Outsourcing response-ability: The agile transformation of the Danish public sector

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This study sets out to understand the governance consequences of the ’agile transformation’ of the Danish state. The agile transformation builds on a set of values and routines from software engineering that advocates for change in the project management of digital public service provision. An ‘agile’ public sector promises to deliver not just more thoroughly digitalized public services, but also better digitalization by enhancing the speed, flexibility and innovative capabilities of IT project management in the public sector agencies tasked with building new IT systems. However, such an agile transformation is not easily accomplished, and its implications for the welfare state remain unclear. In this chapter, we problematize the Danish state’s attempted agile transformation from four perspectives: governance, sourcing, citizenship, and legacy and maintenance.

From a governance perspective, the high velocity of day-to-day decisions built into the agile framework can lead to a decoupling between decision-making and accountability in public service delivery. But when agile approaches replace bureaucratic procedures originally put in place to ensure the accountability and legality of governmental operations, what are the consequences? Further, as the distribution of knowledge between the state and private consultancies has become increasingly interlaced through agile-based public-private collaborations, the state has attempted a shift from outsourcing to insourcing (‘hjemtagning’) of IT development. At the same time, the state’s collaboration with private actors has perhaps never been more intense, and it remains unclear how the much-needed IT expertise of the private sector interplays with the state’s growing ambitions of building new systems in-house.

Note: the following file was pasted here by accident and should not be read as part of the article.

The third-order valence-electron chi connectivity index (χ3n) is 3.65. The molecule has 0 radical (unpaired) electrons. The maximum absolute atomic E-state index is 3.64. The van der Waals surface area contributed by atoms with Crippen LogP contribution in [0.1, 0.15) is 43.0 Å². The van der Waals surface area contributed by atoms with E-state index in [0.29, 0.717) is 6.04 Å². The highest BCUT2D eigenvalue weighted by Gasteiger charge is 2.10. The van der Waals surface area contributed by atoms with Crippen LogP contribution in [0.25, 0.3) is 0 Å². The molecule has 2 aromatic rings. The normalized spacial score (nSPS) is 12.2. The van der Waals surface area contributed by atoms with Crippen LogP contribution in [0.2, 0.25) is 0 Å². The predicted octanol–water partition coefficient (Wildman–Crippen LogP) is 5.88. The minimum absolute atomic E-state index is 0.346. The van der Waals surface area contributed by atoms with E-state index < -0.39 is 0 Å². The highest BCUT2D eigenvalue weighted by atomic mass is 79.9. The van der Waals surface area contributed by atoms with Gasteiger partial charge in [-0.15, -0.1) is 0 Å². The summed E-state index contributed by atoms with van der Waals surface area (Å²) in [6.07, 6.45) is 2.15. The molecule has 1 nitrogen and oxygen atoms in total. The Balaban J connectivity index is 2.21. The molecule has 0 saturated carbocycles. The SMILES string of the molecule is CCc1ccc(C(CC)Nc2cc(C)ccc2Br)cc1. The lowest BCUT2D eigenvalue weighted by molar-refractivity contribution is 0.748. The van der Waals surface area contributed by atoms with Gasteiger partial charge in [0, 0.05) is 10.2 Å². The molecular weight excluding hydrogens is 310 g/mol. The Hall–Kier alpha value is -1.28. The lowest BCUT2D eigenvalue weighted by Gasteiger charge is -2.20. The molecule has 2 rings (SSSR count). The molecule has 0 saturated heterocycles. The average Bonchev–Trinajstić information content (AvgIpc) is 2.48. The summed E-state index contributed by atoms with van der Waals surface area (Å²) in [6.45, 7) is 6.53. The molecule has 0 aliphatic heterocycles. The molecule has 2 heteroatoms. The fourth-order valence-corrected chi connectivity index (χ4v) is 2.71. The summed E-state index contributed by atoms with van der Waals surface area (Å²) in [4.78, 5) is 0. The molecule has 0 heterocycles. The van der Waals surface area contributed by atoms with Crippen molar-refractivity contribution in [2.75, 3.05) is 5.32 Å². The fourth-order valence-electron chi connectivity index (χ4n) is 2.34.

As regards citizenship and citizens’ trust in the state, the trial-and-error-based agile approach to service delivery may put a strain on the relationship between citizens and the welfare state by introducing “unfinished” minimal viable products (MVP) in the place of the fully operational IT systems citizens have learned to expect. Moreover, agile-based public services are often built upon an established base of legacy technology, which also impacts agile temporalities. Maintenance of pre-agile components cannot be easily contained in a sprint-based formula. And what happens after agile-based public services go beyond beta, or even face retirement? Does the responsibility for forming the strategy for the entire life-span of a product lie with the state or the vendor, and how can this responsibility be shared?
StatusUdgivet - 2022
BegivenhedWelfare after Digitalization: Digitalizing Welfare, Outsourcing Responsibility - IT-Universitetet, København N, Danmark
Varighed: 28 nov. 202229 nov. 2022


KonferenceWelfare after Digitalization
ByKøbenhavn N


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